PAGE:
Common Cervical Treatments | Modern Manual Therapy Blog

Common Cervical Treatments

Here are my cervical "go to" techniques for commonly restricted areas starting from superficial to deep.

IASTM to: (direction of repeated stroke and common restriction)

  • occiput
    • lateral to medial, 3-4 minutes, improves OA mobility
    • helps with cervicogenic HA
  • cervical spine
    • normally more restricted C2-4 in proximal to distal, 3-5 minutes
    • improves cervical/subcranial mobility, commonly restricted segments due to forward head
  • upper trap/levator scapula
    • restricted in prox to dist and dist to prox, as well as transverse (perpendicular to fibers) bending, 5 minutes
    • improves first rib mobility and shoulder elevation ipsilaterally as well
JM to subcranial and cervical spine
  • subcranial shear distraction, typically 3-4 sets of 6 reps
  • unilateral OA nod, 2-3 sets of 3 reps
  • cervical thrust if needed (I do translation > 90% of the time vs rotation) and have never done an AA rotatory thrust outside of a course
  • 1st rib inferior, anterior, posterior glides, 3-4 minutes


  1. Good stuff Doc! For sub cranial shear I usually stabilize the atlas with one hand and use the opposite hand on the forehead (as opposed to shoulder on forehead) to create the retraction, almost like the uni OA nod you showed. I'm going to try with the shoulder to forehead....I assume you get greater overpressure with shoulder versus hand.

  2. Thanks Doc! This shear was modified by Dr. Rocabado of Chile. He noticed a subset of TMD/upper cervical pts were not responding to the normal OA nod (bilateral) you described. He x-rayed them. Saggital plane showed adhered atlas to occiput in neutral and flexion, with instability of C1-2 gapping in flexion. He then applied A LOT of shear force and found by stabilizing C2 (so much shear that the pt for a second has difficulty breathing - he did this on me and assured me it was normal). After several tx and deep cervical flexor strengthening, plus postural correction, he re-xrayed them and found increased space OA and AA not gapping excessively in flexion. Of course, the pts also had subjective improvement as well. That's why this is one of my "go to's"!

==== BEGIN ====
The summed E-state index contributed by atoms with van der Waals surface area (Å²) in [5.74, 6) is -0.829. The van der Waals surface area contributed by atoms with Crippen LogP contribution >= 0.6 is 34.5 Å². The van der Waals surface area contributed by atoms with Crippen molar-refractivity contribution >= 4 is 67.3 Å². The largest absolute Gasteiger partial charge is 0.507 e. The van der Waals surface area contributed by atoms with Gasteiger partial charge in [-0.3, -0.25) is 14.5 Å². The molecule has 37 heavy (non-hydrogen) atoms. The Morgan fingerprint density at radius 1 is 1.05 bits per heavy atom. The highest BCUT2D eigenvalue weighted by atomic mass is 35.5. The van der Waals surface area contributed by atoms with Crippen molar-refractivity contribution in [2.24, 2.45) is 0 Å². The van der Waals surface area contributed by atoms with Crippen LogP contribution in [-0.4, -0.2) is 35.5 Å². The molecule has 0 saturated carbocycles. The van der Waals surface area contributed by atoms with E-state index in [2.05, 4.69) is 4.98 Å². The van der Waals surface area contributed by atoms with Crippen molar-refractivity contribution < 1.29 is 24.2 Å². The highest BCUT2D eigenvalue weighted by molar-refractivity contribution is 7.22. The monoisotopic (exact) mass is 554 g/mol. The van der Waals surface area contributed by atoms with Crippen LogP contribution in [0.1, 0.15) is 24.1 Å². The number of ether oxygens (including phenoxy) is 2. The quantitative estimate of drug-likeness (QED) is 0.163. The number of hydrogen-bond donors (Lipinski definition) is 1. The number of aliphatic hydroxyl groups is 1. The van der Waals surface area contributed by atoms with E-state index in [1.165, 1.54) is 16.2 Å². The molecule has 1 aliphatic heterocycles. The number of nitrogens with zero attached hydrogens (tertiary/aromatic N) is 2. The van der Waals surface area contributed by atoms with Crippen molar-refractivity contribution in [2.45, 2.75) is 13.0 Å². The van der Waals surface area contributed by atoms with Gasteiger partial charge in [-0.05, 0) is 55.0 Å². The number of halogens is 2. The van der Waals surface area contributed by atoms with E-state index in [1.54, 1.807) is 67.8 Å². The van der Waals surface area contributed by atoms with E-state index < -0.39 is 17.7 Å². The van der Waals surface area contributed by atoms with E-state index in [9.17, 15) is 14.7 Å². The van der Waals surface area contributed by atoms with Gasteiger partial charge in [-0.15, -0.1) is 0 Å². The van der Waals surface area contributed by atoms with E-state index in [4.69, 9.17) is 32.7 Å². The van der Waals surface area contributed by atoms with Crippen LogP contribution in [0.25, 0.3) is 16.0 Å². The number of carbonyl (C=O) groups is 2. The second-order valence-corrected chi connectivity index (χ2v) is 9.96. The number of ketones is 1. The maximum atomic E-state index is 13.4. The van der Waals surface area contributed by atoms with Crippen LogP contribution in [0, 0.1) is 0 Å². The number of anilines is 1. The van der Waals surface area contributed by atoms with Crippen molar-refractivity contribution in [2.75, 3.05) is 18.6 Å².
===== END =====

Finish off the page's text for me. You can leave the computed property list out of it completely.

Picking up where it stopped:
3. Nice mobs. Very familiar as we spend a lot of time in the OMT program on the cervical spine. Just wondering if you are simply doing a "general" mob of the neck during your traps and levator stretches? The best way to stretch the lev scap is a combo of cervical flex, rot and SB away. For upper traps it would be flex, SB away and rot towards.

  4. Not a fan of stretching too much into flexion probably because of my MDT bias and flexion causing posterior derangements. I've had your question asked before, and you are correct strictly thinking of what each muscle is supposed to do by attachments. In terms of functional release, it's just a general movement of one attachment away from the other, increasing stretch tolerance very gently and under the patient's control.